ZION CHURCH AND WORLD WAR I
Waves of immigrants from Germany poured into Baltimore. The founding of the German Empire in Europe had increased the racial consciousness of the Germans in America. At the turn of the century there were more than thirty congregations in Baltimore which had Sunday services in German. When the German immigration subsided somewhat during the first decade of this century, many German churches readily introduced English services, which gradually supplanted the German altogether.
German-Americanism, as we call this phenomenon of two generations ago, puzzled many observers. Most of these Germans in Baltimore were law-abiding citizens, and nobody actually questioned their loyalty. At the same time, however, they seemed to take such an alert interest in their old homeland that unknowingly they created the impression of being Germans first and Americans only second.
Zion Church had been German since its inception. Nowhere in Baltimore was an organization to be found where the spirit and the outer life were more genuinely patterned in the Teutonic style than in the old church on City Hall Plaza. Pastor Hermann's name appeared on the roll of most of the German societies. He was a much-sought-after speaker at rallies of the German-Americans. Members of the church were to be found everywhere in the activities of Baltimore's
Germandom. John Tjarks, the prosperous hotel owner and faithful son of Zion, for ten years headed the Independent Citizens' Union, a group of German societies that constituted a potent political power in Baltimore.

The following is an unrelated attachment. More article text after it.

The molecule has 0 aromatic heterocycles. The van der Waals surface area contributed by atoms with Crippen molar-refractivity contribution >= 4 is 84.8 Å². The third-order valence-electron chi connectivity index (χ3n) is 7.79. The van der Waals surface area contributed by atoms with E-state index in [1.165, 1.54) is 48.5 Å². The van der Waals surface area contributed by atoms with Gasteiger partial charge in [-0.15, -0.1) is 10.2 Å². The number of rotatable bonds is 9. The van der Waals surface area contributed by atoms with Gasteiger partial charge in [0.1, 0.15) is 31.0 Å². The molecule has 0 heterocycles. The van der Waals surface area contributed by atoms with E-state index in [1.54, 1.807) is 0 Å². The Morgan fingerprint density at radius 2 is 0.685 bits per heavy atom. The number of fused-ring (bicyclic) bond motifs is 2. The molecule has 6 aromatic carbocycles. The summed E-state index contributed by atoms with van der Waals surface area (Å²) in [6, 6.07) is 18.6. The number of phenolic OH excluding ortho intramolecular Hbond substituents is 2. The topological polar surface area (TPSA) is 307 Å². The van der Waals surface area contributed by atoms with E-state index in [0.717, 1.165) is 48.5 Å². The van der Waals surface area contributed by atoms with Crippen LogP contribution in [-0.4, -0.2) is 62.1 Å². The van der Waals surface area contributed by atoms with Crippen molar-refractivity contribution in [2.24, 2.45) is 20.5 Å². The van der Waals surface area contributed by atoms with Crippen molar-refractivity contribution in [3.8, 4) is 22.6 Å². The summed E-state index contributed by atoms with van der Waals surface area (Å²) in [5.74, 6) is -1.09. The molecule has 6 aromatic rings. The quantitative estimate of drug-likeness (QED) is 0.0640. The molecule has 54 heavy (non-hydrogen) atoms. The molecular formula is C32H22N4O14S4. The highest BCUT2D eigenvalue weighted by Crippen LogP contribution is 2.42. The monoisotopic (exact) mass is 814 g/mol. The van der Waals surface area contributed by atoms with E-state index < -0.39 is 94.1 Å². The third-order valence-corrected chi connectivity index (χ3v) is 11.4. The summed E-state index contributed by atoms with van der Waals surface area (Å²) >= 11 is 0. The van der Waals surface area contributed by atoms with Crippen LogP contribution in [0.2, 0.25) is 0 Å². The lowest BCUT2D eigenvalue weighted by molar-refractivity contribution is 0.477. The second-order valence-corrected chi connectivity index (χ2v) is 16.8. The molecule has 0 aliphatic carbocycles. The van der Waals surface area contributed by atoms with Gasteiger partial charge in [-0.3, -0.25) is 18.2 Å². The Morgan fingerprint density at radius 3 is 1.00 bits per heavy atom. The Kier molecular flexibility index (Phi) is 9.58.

When the World War broke out in Europe in August 1914, there was no question where the sympathies of the German-Americans stood. The awareness that the motherland was engaged in a life-or-death struggle at once prompted them to prove by acts of charity their attachment to the Old Country, where fathers and brothers were fighting for the Fatherland. Pastor Julius
Hof-mann, who was active in the National German-American Alliance, placed the Zion Parish House at the disposal of the German-Austrian Red Cross Aid Society. Prior to 1917, almost a million dollars was collected for German and Austrian war widows and orphans, the congregation of Zion having contributed a considerable share of this amount. In the Adlersaal of the Parish House a
German eagle was "nailed," each nail bringing a contribution for the war victims in the Old Country.
These activities were observed by the non-German public with much distaste. Gradually public opinion tended openly toward the Allied cause. The entry of the United States into the war against Germany became more and more probable. The enthusiastic feeling of the German-Americans, who considered themselves the hyphen between Germany and America, "the living demonstration of the fact that a large population may be transplanted from one to another country and may be devoted to the new fatherland for life and death, and yet preserve a reverent love for the old," as Carl Schurz once expressed it, greatly disturbed those who foresaw the war between the two countries.